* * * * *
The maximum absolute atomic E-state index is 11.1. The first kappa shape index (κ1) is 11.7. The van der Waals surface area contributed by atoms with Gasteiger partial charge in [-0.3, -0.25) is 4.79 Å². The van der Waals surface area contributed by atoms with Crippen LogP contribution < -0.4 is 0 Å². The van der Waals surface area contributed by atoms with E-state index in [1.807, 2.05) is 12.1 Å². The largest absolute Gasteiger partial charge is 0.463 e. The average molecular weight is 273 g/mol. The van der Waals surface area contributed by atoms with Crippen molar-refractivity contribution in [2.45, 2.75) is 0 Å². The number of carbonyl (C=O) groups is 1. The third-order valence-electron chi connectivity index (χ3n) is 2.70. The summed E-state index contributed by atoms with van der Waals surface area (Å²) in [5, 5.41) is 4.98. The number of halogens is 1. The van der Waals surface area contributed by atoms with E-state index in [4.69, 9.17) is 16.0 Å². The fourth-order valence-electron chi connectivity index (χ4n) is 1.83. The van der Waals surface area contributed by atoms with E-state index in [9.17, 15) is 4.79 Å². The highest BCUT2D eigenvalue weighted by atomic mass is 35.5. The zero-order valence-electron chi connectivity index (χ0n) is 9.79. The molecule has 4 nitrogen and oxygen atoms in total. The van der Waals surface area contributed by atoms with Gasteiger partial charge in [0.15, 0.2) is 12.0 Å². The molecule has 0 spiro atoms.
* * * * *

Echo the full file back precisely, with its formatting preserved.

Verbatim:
The maximum absolute atomic E-state index is 11.1. The first kappa shape index (κ1) is 11.7. The van der Waals surface area contributed by atoms with Gasteiger partial charge in [-0.3, -0.25) is 4.79 Å². The van der Waals surface area contributed by atoms with Crippen LogP contribution < -0.4 is 0 Å². The van der Waals surface area contributed by atoms with E-state index in [1.807, 2.05) is 12.1 Å². The largest absolute Gasteiger partial charge is 0.463 e. The average molecular weight is 273 g/mol. The van der Waals surface area contributed by atoms with Crippen molar-refractivity contribution in [2.45, 2.75) is 0 Å². The number of carbonyl (C=O) groups is 1. The third-order valence-electron chi connectivity index (χ3n) is 2.70. The summed E-state index contributed by atoms with van der Waals surface area (Å²) in [5, 5.41) is 4.98. The number of halogens is 1. The van der Waals surface area contributed by atoms with E-state index in [4.69, 9.17) is 16.0 Å². The fourth-order valence-electron chi connectivity index (χ4n) is 1.83. The van der Waals surface area contributed by atoms with E-state index in [9.17, 15) is 4.79 Å². The highest BCUT2D eigenvalue weighted by atomic mass is 35.5. The zero-order valence-electron chi connectivity index (χ0n) is 9.79. The molecule has 4 nitrogen and oxygen atoms in total. The van der Waals surface area contributed by atoms with Gasteiger partial charge in [0.15, 0.2) is 12.0 Å². The molecule has 0 spiro atoms.